Interview with a Samaritan volunteer: the death toll in prison is horrendous

What it’s like talking to prisoners on the verge of committing suicide

Source: samaritans.org

Source: samaritans.org

Paul Jackson, a retired businessmen, spends a lot of time talking with prisoners. The only topic he never asks about is the crimes they committed.

Paul is a volunteer for Samaritans, a group that over the last 60 years has been providing support to those in despair or with suicidal thoughts by speaking with them on the phone or in person.

He believes the death toll in prison is terrifying and is “a real tragedy.”

“In the 1980s there was a sharp rise in the number of deaths in prison,” Paul said. “The death toll was twice as many people as in car accidents, and most of those people were men under 50. It was horrendous. One life is horrible but when so many people die it is a significant issue.”

But now the situation is not much better. According to the latest Ministry of Justice statistics, at least 82 people took their own lives in prison last year. It is the highest rate in prisons for nine years, the Guardian argued last October.

 

A prison phone call every six seconds

Paul said that every six seconds Samaritans get a phone call from prison. 

Working in the group’s Soho branch which is responsible for Holloway prison and Brixton prison, Paul said the main purpose is to let people talk.

“We don’t give any advice,” he said.

But despite the fact that it is important to just listen to a prisoner, Paul said he must always be prepared for unexpected.

“If a prisoner calls you and says he hears voices in the night, you need to know how to act,” he said.

Paul could not elaborate on the matter of his conversations with prisoners since all calls are confidential.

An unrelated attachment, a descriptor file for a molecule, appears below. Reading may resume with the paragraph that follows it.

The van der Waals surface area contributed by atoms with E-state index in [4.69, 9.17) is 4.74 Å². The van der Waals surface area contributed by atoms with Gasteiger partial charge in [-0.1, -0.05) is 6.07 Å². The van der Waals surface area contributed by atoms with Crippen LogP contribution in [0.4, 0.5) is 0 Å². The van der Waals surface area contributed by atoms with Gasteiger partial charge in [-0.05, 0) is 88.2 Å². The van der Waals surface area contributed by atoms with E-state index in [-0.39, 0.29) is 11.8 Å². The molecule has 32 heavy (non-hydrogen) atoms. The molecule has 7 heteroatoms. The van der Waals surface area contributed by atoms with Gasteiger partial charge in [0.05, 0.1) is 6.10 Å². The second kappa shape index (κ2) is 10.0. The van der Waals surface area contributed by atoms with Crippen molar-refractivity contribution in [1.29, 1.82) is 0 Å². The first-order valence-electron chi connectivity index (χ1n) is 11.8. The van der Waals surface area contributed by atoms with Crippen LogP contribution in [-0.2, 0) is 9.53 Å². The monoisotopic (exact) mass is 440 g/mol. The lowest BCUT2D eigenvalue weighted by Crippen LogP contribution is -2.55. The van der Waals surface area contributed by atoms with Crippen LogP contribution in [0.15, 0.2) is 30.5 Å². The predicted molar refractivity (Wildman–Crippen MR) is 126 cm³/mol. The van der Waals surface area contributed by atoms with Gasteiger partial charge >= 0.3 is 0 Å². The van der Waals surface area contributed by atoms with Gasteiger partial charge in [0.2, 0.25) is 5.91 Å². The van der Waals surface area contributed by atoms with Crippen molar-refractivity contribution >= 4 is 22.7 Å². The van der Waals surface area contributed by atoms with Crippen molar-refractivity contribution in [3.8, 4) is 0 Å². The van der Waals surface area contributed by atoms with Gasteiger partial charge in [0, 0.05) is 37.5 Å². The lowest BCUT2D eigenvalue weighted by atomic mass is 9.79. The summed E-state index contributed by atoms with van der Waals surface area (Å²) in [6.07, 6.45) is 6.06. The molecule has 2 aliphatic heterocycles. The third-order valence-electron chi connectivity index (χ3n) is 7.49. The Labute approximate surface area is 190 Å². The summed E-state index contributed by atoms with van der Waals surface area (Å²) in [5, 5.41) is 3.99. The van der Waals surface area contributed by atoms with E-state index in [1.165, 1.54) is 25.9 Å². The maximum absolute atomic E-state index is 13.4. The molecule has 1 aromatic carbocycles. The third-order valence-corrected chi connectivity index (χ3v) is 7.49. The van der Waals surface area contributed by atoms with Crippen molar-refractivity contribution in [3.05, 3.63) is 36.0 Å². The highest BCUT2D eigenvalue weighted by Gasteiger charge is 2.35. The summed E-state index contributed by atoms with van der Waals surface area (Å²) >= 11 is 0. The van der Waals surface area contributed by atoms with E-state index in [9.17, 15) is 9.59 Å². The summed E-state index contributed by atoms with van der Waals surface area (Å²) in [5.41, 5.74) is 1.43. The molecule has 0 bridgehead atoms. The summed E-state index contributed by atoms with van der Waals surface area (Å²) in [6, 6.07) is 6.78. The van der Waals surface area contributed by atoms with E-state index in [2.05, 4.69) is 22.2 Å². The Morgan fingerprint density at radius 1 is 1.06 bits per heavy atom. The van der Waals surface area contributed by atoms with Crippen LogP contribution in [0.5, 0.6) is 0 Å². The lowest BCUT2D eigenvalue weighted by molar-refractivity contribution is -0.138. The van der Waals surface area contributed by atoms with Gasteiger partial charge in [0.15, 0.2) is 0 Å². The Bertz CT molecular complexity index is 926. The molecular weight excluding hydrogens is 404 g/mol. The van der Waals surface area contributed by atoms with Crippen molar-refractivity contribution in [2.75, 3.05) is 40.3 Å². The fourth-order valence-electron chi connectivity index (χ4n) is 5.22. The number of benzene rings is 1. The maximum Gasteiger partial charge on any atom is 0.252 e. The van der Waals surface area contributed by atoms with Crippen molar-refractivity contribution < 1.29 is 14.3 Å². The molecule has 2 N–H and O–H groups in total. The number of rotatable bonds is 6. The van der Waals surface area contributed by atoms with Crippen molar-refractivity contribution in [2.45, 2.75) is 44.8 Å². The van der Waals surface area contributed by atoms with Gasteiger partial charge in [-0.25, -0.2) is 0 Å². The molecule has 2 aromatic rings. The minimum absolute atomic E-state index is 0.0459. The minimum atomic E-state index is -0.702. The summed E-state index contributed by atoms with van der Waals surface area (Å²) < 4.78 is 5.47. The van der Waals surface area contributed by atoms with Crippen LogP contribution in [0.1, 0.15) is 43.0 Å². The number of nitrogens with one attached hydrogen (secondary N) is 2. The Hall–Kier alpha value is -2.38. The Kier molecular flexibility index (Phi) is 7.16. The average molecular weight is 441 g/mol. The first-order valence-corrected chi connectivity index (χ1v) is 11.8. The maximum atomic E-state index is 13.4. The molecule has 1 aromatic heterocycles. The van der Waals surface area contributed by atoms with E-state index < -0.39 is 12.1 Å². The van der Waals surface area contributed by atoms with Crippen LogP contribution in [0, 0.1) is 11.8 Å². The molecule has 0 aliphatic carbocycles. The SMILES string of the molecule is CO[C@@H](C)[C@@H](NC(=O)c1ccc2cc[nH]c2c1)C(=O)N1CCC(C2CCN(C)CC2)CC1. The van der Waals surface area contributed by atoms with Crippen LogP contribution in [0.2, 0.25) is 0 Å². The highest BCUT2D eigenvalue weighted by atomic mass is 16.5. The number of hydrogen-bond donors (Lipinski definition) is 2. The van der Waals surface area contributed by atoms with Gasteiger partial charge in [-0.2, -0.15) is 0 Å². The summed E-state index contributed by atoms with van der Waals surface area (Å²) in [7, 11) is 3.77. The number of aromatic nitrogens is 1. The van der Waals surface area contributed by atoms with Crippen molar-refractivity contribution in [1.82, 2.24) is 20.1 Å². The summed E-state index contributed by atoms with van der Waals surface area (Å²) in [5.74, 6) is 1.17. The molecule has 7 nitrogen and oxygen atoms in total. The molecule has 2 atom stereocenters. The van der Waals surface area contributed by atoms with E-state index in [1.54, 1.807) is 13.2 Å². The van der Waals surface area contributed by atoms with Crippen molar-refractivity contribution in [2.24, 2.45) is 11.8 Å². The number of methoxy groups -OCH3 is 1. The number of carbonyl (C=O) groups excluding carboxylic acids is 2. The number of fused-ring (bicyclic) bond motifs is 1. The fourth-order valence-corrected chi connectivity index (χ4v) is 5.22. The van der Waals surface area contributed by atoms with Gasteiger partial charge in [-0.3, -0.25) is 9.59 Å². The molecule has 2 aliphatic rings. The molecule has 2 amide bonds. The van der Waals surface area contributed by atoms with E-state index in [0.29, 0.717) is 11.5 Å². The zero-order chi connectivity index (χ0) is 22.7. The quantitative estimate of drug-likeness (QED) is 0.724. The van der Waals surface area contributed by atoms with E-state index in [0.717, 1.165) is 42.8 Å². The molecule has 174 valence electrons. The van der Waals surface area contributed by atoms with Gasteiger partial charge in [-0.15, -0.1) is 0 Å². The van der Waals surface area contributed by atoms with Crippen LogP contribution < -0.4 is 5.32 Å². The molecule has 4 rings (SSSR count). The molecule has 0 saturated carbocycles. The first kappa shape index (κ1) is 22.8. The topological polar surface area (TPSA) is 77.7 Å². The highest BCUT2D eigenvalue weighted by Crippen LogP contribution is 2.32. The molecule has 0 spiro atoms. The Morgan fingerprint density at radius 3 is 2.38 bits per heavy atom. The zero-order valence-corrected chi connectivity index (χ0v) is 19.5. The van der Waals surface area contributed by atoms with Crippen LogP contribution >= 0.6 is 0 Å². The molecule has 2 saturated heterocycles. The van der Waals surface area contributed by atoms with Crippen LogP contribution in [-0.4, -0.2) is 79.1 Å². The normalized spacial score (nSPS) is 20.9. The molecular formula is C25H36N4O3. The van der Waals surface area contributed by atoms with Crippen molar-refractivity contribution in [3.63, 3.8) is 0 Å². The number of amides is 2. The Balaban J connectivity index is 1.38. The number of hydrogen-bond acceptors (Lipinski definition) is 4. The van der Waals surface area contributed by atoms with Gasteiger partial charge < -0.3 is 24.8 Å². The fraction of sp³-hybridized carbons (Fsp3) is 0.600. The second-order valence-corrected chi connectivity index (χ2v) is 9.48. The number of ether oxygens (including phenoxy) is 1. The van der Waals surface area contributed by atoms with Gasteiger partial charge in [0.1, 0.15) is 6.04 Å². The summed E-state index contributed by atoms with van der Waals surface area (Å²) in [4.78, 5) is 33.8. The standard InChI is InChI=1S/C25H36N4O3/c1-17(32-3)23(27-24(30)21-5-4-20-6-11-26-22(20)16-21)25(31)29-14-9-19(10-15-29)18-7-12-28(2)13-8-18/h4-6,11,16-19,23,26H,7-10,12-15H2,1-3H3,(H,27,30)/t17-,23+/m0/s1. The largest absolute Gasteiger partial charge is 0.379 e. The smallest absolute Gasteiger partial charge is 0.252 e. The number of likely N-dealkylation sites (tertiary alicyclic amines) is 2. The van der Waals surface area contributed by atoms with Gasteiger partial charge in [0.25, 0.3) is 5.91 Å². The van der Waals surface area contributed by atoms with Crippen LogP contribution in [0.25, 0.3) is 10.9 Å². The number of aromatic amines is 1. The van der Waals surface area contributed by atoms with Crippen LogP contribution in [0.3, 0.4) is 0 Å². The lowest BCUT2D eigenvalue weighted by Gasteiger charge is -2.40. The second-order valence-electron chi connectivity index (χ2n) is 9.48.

He says his job is not as difficult as of those who work directly in prison. He said that the group selects a number of prisoners who act as Samaritans for their fellow inmates.

They are trained like volunteers outside prison and learn to listen to prisoners, ask them open questions and act out scenarios. Paul said while he dose three shifts a month, those people must be available 24 hours a day 365 days a year.

“[What we do] is a very emotive area,” he said. “It’s very difficult to do that from outside, but inside pressure is much higher.”

When asked why he decided to take such responsibility, Paul said that while working long hours in business he always had “on the back of my mind” a desire to help people “but never had time for that.”

“When I retired, I just felt that I finally have time to give something back to society,” he said.

 

More about Samaritans

  • Samaritans is not a religious organisation and got its name accidentally when someone called the group of volunteers helping people with mental health problems “good Samaritans.”
  • The group was launched in 1953 but it started to work with prisoners in 1991. The first prison in which the group established its services was Swansea Prison.
  • There are more than 20,000 volunteers working for the group
  • In 2008, the number of self-inflicted deaths fell substantially and stabilised, with about 60 deaths a year. But in 2013, it went up sharply.
  • The deaths in prison may be the “direct result of the cuts to the number of [prison] staff,” according to the Howard League for Penal Reform.
  • Nick Hardwick, chief inspector of prisons, said in his last year’s report that reasons for the growing number of suicides in prison are different in every case. “However, as reports from the prisons and probation ombudsman and coroners make clear, bullying is a factor in many cases,” he added.

 

If you or someone you know in prison is having difficulties, Samaritans can be reached on 08457 90 90 90 or emailed at jo@samaritans.org



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